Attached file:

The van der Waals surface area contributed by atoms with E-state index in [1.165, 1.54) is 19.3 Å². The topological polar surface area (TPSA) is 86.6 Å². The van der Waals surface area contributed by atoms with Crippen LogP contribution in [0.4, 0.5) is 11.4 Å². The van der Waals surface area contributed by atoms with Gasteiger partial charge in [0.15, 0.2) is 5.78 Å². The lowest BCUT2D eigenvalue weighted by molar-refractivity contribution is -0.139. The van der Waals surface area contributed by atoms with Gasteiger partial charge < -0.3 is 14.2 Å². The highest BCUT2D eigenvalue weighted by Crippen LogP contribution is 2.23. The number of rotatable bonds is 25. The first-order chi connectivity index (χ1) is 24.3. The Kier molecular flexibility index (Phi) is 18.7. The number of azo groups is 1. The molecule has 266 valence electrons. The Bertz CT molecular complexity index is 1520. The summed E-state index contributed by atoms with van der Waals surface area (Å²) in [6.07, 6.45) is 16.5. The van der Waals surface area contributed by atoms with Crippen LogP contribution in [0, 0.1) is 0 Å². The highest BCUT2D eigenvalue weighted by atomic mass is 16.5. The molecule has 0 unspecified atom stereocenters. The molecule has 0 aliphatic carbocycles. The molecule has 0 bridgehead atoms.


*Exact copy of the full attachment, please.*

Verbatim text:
The van der Waals surface area contributed by atoms with E-state index in [1.165, 1.54) is 19.3 Å². The topological polar surface area (TPSA) is 86.6 Å². The van der Waals surface area contributed by atoms with Crippen LogP contribution in [0.4, 0.5) is 11.4 Å². The van der Waals surface area contributed by atoms with Gasteiger partial charge in [0.15, 0.2) is 5.78 Å². The lowest BCUT2D eigenvalue weighted by molar-refractivity contribution is -0.139. The van der Waals surface area contributed by atoms with Gasteiger partial charge < -0.3 is 14.2 Å². The highest BCUT2D eigenvalue weighted by Crippen LogP contribution is 2.23. The number of rotatable bonds is 25. The first-order chi connectivity index (χ1) is 24.3. The Kier molecular flexibility index (Phi) is 18.7. The number of azo groups is 1. The molecule has 266 valence electrons. The Bertz CT molecular complexity index is 1520. The summed E-state index contributed by atoms with van der Waals surface area (Å²) in [6.07, 6.45) is 16.5. The van der Waals surface area contributed by atoms with Crippen LogP contribution in [0, 0.1) is 0 Å². The highest BCUT2D eigenvalue weighted by atomic mass is 16.5. The molecule has 0 unspecified atom stereocenters. The molecule has 0 aliphatic carbocycles. The molecule has 0 bridgehead atoms.